After graduating from the University of Cambridge in 1998, Dr. James Carmalt came to Western College of Veterinary Medicine (WCVM) for a large animal medicine internship. In between time spent in Australia working in general practice and an equine speciality practice, Dr. Carmalt completed two WCVM residencies in equine practice and large animal surgery. In 2007, he joined the WCVM faculty where he directs the ACVS large animal surgery residency program and is an equine surgery professor. Dr. Carmalt travels extensively to work in private practices and academic institutions internationally. He has authored over 90 peer-reviewed publications and has presented his research at more than two dozen international conferences. His main research areas are equine pituitary pars intermedia dysfunction (PPID), equine dentistry (temporomandibular joint disease or TMJ), and evidence-based medicine.

Session 2 Questions & Answers

March 15th: “A heavy burden: obesity and associated health risks in horses” with Dr. Julia Montgomery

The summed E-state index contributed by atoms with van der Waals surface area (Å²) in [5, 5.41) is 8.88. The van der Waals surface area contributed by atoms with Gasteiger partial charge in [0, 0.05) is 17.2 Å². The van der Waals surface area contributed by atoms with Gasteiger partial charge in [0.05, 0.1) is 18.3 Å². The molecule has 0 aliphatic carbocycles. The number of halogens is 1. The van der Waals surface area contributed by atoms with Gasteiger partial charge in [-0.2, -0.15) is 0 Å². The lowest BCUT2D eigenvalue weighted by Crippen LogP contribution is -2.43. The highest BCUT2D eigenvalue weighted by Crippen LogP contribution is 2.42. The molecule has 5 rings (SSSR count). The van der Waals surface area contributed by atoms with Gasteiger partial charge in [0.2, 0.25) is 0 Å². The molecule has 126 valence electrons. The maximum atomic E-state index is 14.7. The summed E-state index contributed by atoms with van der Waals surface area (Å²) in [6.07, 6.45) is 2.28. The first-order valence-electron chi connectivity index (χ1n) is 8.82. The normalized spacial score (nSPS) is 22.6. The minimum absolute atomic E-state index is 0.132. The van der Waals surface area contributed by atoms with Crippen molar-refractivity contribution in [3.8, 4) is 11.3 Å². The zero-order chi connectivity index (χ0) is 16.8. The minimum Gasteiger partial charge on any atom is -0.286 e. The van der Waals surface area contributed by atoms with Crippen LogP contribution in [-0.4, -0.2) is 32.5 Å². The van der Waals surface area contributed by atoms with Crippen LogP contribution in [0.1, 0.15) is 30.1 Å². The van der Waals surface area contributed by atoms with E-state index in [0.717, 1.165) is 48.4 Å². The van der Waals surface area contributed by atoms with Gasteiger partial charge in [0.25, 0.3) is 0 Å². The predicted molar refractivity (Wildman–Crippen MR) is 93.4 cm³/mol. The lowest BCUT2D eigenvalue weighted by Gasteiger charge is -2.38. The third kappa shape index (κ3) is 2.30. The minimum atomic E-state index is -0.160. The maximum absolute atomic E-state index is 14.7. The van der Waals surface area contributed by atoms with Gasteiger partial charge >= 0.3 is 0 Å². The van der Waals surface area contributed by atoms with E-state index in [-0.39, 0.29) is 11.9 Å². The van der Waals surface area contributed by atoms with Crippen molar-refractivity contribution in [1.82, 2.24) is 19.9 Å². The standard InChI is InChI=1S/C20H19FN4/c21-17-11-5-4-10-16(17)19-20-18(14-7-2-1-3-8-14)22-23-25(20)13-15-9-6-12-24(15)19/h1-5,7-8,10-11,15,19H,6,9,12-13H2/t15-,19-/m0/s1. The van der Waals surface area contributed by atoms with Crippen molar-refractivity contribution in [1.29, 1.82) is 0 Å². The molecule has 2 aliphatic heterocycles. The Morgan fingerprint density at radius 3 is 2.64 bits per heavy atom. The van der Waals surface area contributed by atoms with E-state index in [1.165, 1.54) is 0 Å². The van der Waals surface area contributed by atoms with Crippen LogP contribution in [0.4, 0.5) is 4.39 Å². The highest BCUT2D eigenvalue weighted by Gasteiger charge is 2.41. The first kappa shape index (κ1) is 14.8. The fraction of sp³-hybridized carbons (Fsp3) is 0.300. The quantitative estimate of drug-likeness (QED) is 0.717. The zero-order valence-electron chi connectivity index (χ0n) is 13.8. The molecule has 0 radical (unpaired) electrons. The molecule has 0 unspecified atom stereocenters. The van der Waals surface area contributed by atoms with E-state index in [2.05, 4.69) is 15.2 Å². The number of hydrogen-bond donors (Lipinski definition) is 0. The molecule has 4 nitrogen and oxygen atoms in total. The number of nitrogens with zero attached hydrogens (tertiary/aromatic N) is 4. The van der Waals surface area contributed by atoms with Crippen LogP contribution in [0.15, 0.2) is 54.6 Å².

Dr. Julia Montgomery, MedVet, PhD, Diplomate ACVIM (Large Animal) Western College of Veterinary Medicine (WCVM), University of Saskatchewan

Dr.  Montgomery is an assistant professor in the WCVM Department of Large Animal Clinical Sciences and a board-certified specialist in large animal internal medicine at the WCVM’s Veterinary Medical Centre in Saskatoon, Sask. After graduating from the School of Veterinary Medicine Hannover, Germany, in 2003, Dr. Montgomery undertook a one-year clinical internship at Virginia Tech Marion duPont Scott Equine Medical Center in Leesburg, Va. Her next move was to the University of Prince Edward Island in Charlottetown, P.E.I., where she completed a three-year residency in large animal internal medicine and a PhD degree at the Atlantic Veterinary College. Dr. Montgomery worked as a postdoctoral fellow in the WCVM’s Department of Veterinary Biomedical Sciences from for two years before joining the college’s faculty and clinical team in 2013. Her teaching areas include large animal internal medicine as well as veterinary anatomy with a focus on large animal comparative anatomy. She has a special clinical interest in respiratory, gastrointestinal and metabolic diseases of horses and equine nutrition. Her current research includes two research streams in the areas of equine internal medicine (equine asthma; equine metabolic syndrome; use of capsule endoscopy in horses) and equine rehabilitation.